Types of Winches for your Jeep Wrangler
What are the Available Winch Ropes?
Winch ropes are classified into two categories; wire ropes and synthetic winch ropes, with each having their advantages and disadvantages.
The rope’s diameter and tensile strength are used to rate the strength of the rope. Tensile strength is the point at which the rope breaks or parts. Tensile strength varies according to the type, characteristics, and diameter of the rope. The ratings of these ropes have some allowance to account for wear and tear.
The wire rope is the most common winch rope and has been in use for quite some time. It consists of strands of carbon steel wire that are bundled together and form the basis for their classification. There are two major types with the common one consisting of seven bundles each containing 19 strands, commonly referred to as 7×19. Most winches, from factories, comes with this rope. The other type is the 6×37 rope, which offers more flexibility compared to the 7×19 wire rope. Another advantage of the 6×37 rope is its resistance to fatigue.
- Wire ropes have a higher resistance to abrasion force compared to synthetic ropes. The 6×37 rope, however, has thin wires that lower its resistance to abrasion compared than the 7×19.
- It is highly heat resistant.
- Generally affordable.
- It is susceptible to crushing when not properly re-spooled.
- It is relatively heavy. For example, a 120-foot roll of 5/16 inch cable has an approximate weight of 28 pounds with a hook.
- Beginners can find splicing the wire rope to be a tough task.
- Individual wire strands frequently break creating small hooks that tear up flesh. It is, therefore, a requirement to wear gloves every time you are using the wire rope.
- Wire rope tends to store large amounts of kinetic energy, this can be considered as a poor property since it can whip with deadly effect if something breaks loose.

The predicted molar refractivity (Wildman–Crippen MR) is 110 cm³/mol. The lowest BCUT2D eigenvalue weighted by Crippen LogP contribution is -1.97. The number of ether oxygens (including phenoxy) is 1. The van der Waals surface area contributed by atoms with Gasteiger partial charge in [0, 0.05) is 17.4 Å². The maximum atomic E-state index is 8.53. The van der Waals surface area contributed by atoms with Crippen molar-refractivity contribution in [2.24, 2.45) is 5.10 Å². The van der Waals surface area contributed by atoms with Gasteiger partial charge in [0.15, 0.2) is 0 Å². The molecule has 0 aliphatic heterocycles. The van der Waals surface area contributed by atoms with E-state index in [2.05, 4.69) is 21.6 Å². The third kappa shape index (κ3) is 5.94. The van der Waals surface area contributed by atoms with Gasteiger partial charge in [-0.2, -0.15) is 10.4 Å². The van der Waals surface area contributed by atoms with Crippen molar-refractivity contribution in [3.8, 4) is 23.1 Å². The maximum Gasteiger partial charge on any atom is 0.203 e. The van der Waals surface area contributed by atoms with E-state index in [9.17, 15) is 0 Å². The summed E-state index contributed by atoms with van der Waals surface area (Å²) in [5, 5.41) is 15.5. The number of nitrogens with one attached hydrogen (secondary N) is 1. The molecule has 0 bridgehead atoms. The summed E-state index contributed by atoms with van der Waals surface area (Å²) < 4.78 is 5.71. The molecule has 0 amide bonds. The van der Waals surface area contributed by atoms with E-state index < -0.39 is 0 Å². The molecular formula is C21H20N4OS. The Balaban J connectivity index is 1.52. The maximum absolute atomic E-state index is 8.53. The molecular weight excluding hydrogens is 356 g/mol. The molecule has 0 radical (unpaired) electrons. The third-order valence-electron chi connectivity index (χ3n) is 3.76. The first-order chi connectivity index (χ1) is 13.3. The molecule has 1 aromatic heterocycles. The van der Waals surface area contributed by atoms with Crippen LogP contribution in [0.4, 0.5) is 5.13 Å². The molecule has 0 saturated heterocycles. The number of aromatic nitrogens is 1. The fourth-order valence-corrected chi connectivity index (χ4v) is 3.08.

Synthetic winch ropes are the trending winches in the market today, constituting majority of the premium winch packages being produced. Wrangler owners can purchase synthetic rope and use it to upgrade their older winch. Synthetic ropes have many advantages compared to the traditional wire rope.
- Synthetic rope is generally light. A 120-foot roll with a hook has an approximate weight of 5 pounds.
- It is stronger compared to a wire rope with an equal diameter.
- Splicing 12 strands synthetic rope is easier compared to the wire rope.
- It floats, and tying a knot on it is quite simple
- Synthetic rope drops dead with minimal “snap” when something breaks.
- It’s more susceptible to abrasion than wire rope.
- It is expensive as compared to the wire rope. However, its excellent performance ensures you get value for your money.
One problem that exists when using the synthetic rope during operation is its inability to withstand heat. Temperatures as low as 150 degrees can cause damage to the rope and can go unrecognized on the first layer. For example, the planetary winch has a one-way brake found in the centre of the winch drum and when spooling out under power this brake will generate some serious heat, and could cause colossal damage to the rope.
There are some ways of dealing with the heat problem that affects the synthetic rope.
One is to use a rope with a larger diameter which will increase its temperature resistance and at the same time maintain the tensile strength. Another way is to splice the high-temperature rope with a stronger one which will cover the winch drum.
Also, another method of solving the heat problem is placing an insulating sheath of nylon over that first layer. However, the best way of solving this is to follow the winch manufacturer’s recommendation, since winches such as most worm or spur gears may not have this problem.